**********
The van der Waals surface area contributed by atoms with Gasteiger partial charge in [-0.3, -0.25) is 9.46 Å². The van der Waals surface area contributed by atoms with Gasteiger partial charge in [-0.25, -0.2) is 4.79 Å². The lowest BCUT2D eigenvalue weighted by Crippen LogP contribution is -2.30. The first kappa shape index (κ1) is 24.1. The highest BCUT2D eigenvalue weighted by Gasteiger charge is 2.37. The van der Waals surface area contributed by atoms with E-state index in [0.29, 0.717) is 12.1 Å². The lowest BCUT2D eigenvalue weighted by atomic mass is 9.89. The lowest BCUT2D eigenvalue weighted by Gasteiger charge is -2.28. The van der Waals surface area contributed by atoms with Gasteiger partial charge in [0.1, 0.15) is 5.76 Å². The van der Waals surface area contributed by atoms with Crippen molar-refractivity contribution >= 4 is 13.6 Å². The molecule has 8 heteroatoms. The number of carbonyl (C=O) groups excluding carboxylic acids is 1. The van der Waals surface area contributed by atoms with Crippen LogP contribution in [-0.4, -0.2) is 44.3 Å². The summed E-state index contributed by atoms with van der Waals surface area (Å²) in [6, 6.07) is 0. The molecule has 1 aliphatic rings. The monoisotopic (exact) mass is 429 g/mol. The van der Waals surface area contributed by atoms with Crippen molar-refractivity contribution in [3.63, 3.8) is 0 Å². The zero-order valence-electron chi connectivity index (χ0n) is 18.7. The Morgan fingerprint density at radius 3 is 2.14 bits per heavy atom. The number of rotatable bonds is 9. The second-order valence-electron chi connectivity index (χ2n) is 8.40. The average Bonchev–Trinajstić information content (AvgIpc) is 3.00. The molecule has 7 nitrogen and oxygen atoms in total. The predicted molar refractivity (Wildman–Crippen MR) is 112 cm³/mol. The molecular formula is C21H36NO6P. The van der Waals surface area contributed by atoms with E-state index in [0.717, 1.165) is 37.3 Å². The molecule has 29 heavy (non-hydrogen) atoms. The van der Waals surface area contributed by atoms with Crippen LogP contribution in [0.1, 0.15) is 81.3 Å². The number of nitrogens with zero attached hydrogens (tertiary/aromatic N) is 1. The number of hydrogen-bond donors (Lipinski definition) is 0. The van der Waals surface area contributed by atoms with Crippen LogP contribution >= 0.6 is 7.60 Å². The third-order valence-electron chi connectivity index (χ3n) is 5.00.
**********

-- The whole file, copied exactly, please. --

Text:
The van der Waals surface area contributed by atoms with Gasteiger partial charge in [-0.3, -0.25) is 9.46 Å². The van der Waals surface area contributed by atoms with Gasteiger partial charge in [-0.25, -0.2) is 4.79 Å². The lowest BCUT2D eigenvalue weighted by Crippen LogP contribution is -2.30. The first kappa shape index (κ1) is 24.1. The highest BCUT2D eigenvalue weighted by Gasteiger charge is 2.37. The van der Waals surface area contributed by atoms with E-state index in [0.29, 0.717) is 12.1 Å². The lowest BCUT2D eigenvalue weighted by atomic mass is 9.89. The lowest BCUT2D eigenvalue weighted by Gasteiger charge is -2.28. The van der Waals surface area contributed by atoms with Gasteiger partial charge in [0.1, 0.15) is 5.76 Å². The van der Waals surface area contributed by atoms with Crippen molar-refractivity contribution >= 4 is 13.6 Å². The molecule has 8 heteroatoms. The number of carbonyl (C=O) groups excluding carboxylic acids is 1. The van der Waals surface area contributed by atoms with Crippen LogP contribution in [-0.4, -0.2) is 44.3 Å². The summed E-state index contributed by atoms with van der Waals surface area (Å²) in [6, 6.07) is 0. The molecule has 1 aliphatic rings. The monoisotopic (exact) mass is 429 g/mol. The van der Waals surface area contributed by atoms with Crippen molar-refractivity contribution in [3.63, 3.8) is 0 Å². The zero-order valence-electron chi connectivity index (χ0n) is 18.7. The Morgan fingerprint density at radius 3 is 2.14 bits per heavy atom. The number of rotatable bonds is 9. The second-order valence-electron chi connectivity index (χ2n) is 8.40. The average Bonchev–Trinajstić information content (AvgIpc) is 3.00. The molecule has 7 nitrogen and oxygen atoms in total. The predicted molar refractivity (Wildman–Crippen MR) is 112 cm³/mol. The molecular formula is C21H36NO6P. The van der Waals surface area contributed by atoms with E-state index in [0.717, 1.165) is 37.3 Å². The molecule has 29 heavy (non-hydrogen) atoms. The van der Waals surface area contributed by atoms with Crippen LogP contribution in [0.1, 0.15) is 81.3 Å². The number of nitrogens with zero attached hydrogens (tertiary/aromatic N) is 1. The number of hydrogen-bond donors (Lipinski definition) is 0. The van der Waals surface area contributed by atoms with Crippen LogP contribution >= 0.6 is 7.60 Å². The third-order valence-electron chi connectivity index (χ3n) is 5.00.